College students preen themselves across America, fearing their eventual undoing by way of reality. This is the time when they are most alive, most star-speckled and comfortable in their skin suits. Skipping class to smoke blunts and kiss the soft spots behind each other’s ears, they are relaxed in their age range, their movie theater discounts. Its easy to be nervous and alive when there’s still time for them to figure things out. It’s easy for them to sleep in late when they consider the 9-to-5 sunrise-sunsets on their horizon.

The last guy I dated was two years older and drove away from my house on football Saturdays with nostalgic contempt. He broke up with me because the trek from Ann Arbor to outside Detroit was too costly and made it hard for us to casually wake up side by side and whisper breakfast plans. He broke up with me because he had already spent wasted mornings under cotton comforters complaining about fast-approaching paper deadlines and the cons of sweet sugar alcohol. He broke up with me because he had student loans to pay and a beautiful boxer-husky mix named Rockafeller to feed. I understood all this and even when I went through the five stages of grief (denial, anger, bargaining, crying in my friend’s Elantra and binge-watching My Strange Addiction on TLC) I did so knowing that if I really cared about him I would throw him up in the air like a wee little birdie and let him spread his wings. You’ve all seen the embroidered wall plaque: if you love somebody, set them free. Hopefully, then they will eventually forget all the times you were gassy and inexplicably sweaty after dinner dates and remember you as you wish to be remembered: snort-laughing at The Kroll Show, eyeliner perfectly intact, perpetually giving them Four Seasons-quality head scratches.

“Right now, I need to be selfish.” What a wonderful, horrible thing to say. As unromantic as it may seem, sometimes we do need to be selfish, sometimes it’s a good idea to place our needs higher than those of our lovers or friends because otherwise we risk losing opportunity and even our own sense of self. What if Jack had said to Rose: listen, right now I need to be selfish. Is it cool if I try to like swim maybe a yard or so to the right and find another large piece of wood to rest on, like the one you’ve got? This water temperature is not really doing it for me. It would have been a whole different movie! Maybe a little less successful at the box office, but who’s to say? Give Jack a chance, for fucks sake. He could have been a very successful artist.

Us college students are selfish in a million different ways every day. Think about the way Ann Arbor students cross the street. Is this a crosswalk? No? Now it is! Is that a moving vehicle? Yes? Well, if it hits me I’ll buy a kegerator with the insurance money! Life is beautiful and so am I! We save up our steadfast maturity for later down the line, hoping that the instinct to provide for ourselves and others will strike us like a lightning bolt from Zeus the moment that the prenatal cellulite kicks in or the “chord is cut,” so to speak, between Meemaw and twenty-something year old tot who cannot locate Delaware on the map (it’s on the East Coast … somewhere…).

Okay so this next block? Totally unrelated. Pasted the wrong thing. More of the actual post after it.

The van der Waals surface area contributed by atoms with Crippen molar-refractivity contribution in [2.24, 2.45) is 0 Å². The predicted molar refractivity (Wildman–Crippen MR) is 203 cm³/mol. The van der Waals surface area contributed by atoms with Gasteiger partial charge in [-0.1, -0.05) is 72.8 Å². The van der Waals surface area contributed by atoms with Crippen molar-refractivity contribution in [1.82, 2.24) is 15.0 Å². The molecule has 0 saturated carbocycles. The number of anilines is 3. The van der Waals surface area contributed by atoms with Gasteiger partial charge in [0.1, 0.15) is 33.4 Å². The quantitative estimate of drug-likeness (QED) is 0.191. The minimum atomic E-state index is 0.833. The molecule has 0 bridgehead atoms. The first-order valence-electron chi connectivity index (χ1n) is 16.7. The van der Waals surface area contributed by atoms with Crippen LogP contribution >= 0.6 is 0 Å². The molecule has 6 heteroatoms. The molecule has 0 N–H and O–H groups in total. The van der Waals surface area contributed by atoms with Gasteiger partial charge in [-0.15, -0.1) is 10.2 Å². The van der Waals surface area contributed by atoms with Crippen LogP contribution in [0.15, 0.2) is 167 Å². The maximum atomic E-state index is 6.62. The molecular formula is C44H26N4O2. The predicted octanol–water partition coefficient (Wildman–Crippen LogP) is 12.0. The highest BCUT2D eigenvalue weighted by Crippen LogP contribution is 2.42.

My ex would often say before he left my house for work: I waited too long to grow up and now I’m paying the consequences. As I edge towards the precipice of graduation I think about his words a lot. They’re indicative of the classic college-educated millennial contradiction that is engrained within so many of us: the desire to uphold the child-like Disney idealism on which we were raised while we gain all the hard learned lessons that come with becoming an adult. We have watched Peanuts without facing the possibility we might one day become the parents, faceless legs who communicate in trombone tones. We’re still looking from the perspective of Charlie Brown, frightened faces staring up at menacing 1950s-era calves.

And maybe, in some sense, we will always be the kid in the yellow shirt. I wish my ex the best of luck working towards his grow-up goal, sports broadcasting (which he will undoubtedly tackle with the unwavering passion and excitement of a sugar-high Little Leaguer meeting Derek Jeter for the first time). I wish all of us the courage and self-awareness to be selfish and pay the consequences whenever they come, so that we may move towards our grown-up goals with whatever dignity our Facebook history allows. In the interim, lets enjoy our last month or so as students. Let’s willfully deny what’s about to come. Let’s have fun.

Sophia Usow can be reached at

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